But if you are an insider you’ll realize that there are the scarves of the season, the latest, the summery ones and the ones you still have from ‘shtifur’.

It all depends at the wedding you go to. Our family weddings would amount to about 65% shpitzles or more. Since a shpitzle is not a headgear by choice, rather it is hereditary you’ll find that every family moves in the same headgear area. Some are ‘hats’, some are ‘shpitzles’ and some (not many) are ‘just sheitles’.

Wearing a shpitzle isn’t a belief. There are really so many disadvantages to the shpitzle (the hair shows everywhere, in the front and back) that nobody with a ‘belief’ would put it on as tsnuis but there is this popular concept that the harder it is, the more schar you get. So we all try to make it hard on ourselves…

Alright, maybe not intentionally. But I really don’t understand why a shpitzle is considered so tsnuis.

Jonah – Very informative. Thanks!

Anonymous said...

I've always thought that shpitzles were far more eyecatching than any other headgear, regardless of how dull the tichel in question is. This just goes along with my theory that it's not what you wear, but rather what it represents, that counts. Because if the item, as opposed to the message, would be numero uno, nobody should be wearing stockings in the beige family, regardless of how thick and seamed they are, because from a distance they look just like the actual foot. And nobody should be wearing anything but sheitels because that is the least eyecatching headgear.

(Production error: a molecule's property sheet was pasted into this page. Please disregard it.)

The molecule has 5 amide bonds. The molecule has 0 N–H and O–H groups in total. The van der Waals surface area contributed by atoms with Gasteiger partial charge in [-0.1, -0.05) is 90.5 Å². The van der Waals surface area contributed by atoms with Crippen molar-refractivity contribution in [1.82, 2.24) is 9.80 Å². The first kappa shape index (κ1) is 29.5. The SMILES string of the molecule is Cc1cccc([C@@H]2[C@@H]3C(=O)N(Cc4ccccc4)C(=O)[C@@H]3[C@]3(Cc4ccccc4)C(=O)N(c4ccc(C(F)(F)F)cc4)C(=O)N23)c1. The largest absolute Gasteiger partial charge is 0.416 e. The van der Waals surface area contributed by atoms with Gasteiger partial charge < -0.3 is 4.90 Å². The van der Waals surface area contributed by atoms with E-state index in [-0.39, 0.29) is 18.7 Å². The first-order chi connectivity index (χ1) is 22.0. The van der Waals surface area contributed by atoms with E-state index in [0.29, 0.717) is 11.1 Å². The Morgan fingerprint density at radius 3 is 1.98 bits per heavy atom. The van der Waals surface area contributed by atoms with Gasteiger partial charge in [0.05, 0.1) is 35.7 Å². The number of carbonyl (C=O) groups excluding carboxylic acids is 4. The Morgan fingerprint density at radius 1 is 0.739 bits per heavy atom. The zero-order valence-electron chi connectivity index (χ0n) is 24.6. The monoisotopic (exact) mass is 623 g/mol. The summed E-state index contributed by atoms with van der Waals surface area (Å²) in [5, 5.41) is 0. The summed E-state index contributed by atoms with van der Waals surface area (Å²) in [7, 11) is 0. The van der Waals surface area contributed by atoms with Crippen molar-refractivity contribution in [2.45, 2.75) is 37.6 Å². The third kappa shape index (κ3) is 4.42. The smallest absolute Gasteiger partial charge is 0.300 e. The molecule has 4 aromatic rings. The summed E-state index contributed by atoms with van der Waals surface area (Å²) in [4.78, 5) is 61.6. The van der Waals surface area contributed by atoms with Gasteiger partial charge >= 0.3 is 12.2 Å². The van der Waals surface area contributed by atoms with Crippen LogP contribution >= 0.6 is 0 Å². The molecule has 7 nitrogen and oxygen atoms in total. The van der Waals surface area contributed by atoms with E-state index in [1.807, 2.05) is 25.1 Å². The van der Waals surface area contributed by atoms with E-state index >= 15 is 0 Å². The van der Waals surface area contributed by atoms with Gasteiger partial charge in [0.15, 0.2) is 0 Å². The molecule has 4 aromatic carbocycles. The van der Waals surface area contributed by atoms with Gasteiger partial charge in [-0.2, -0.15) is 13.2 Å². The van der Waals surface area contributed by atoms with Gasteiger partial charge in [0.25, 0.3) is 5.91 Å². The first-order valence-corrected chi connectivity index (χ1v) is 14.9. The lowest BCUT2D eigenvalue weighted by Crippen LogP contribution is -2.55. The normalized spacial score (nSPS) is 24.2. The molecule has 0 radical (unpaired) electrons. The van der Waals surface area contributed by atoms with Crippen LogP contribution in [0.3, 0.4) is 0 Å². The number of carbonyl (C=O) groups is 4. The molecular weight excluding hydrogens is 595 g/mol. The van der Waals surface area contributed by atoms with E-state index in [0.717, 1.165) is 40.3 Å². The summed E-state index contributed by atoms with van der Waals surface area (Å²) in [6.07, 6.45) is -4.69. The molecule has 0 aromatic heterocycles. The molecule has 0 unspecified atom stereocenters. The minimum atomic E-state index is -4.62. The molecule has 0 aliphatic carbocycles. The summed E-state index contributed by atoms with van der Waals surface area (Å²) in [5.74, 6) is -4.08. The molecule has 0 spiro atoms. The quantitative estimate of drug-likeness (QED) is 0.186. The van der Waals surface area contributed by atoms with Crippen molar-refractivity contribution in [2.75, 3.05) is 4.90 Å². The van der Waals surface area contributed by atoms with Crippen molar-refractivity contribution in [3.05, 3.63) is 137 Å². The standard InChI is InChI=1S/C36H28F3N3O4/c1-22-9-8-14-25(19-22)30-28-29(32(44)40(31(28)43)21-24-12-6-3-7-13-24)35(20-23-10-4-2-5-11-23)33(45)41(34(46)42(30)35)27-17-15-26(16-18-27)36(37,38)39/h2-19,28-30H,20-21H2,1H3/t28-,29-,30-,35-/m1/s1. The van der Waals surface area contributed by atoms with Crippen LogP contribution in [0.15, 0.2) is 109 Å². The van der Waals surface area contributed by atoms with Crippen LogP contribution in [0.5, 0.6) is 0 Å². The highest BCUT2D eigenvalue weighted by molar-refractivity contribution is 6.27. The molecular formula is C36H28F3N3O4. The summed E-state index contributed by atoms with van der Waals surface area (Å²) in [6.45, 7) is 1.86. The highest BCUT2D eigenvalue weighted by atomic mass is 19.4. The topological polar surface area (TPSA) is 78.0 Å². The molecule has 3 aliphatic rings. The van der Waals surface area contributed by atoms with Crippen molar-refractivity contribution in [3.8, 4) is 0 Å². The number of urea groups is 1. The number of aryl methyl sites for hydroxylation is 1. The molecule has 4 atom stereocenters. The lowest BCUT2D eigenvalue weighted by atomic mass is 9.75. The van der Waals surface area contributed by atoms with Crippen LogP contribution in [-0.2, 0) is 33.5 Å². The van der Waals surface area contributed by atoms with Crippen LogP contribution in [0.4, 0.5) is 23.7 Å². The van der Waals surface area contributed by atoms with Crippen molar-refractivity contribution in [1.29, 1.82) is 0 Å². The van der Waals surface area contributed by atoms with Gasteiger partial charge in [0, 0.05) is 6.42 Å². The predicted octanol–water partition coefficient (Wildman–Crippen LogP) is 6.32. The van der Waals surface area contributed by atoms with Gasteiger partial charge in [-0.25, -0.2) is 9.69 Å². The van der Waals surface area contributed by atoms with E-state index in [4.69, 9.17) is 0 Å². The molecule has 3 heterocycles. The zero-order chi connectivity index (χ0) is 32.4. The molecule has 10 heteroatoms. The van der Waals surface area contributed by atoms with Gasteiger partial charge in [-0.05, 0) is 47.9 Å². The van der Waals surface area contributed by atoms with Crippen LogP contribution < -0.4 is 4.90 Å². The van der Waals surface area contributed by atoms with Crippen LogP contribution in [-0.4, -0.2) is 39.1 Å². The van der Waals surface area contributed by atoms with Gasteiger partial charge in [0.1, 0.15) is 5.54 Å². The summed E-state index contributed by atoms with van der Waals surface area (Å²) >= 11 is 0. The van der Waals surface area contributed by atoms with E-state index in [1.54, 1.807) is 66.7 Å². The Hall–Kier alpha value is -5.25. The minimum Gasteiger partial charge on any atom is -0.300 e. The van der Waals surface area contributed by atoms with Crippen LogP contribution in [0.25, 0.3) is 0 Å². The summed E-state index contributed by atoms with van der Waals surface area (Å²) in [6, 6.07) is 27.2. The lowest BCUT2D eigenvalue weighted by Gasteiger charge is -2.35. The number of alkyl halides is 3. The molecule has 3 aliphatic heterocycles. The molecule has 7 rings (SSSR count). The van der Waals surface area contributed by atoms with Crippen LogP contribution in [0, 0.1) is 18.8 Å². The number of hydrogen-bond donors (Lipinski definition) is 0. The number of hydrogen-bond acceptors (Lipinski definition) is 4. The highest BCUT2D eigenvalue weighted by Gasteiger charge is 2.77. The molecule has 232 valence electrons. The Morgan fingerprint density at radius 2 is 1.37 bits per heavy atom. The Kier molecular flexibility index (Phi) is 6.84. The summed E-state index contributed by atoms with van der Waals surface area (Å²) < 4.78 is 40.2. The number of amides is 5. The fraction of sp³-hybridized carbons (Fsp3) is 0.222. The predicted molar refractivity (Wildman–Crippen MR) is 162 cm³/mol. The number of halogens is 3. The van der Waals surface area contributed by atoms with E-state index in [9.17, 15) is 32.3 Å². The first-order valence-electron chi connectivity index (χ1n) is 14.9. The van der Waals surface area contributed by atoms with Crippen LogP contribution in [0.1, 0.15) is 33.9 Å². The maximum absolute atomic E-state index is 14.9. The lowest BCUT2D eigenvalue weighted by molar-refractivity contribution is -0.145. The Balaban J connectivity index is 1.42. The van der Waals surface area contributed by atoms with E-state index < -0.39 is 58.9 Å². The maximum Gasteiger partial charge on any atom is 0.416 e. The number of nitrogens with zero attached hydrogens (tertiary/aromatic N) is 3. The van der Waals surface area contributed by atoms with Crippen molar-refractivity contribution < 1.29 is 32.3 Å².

Anonymous said...

shpitzle's are ugly...

Anonymous said...

I have seen some reeeal STUNNERS sporting Shpitzles. It doesnt take away from their looks.. it just gives them a different kinda look -an innocent beauty which as someone mentioned before can be extremely luring for guys. What i dont get are those tight skirted, make up slathered, gum chewing shpitzelach that are becoming more n more common in the area that i live... so wrong. But soooooo wrong.

Y.Y. said...

lol senorita

chchick said...

I take it "Shtifur" refers to the 9-12 month engagement period when the girl collects her "trousseau".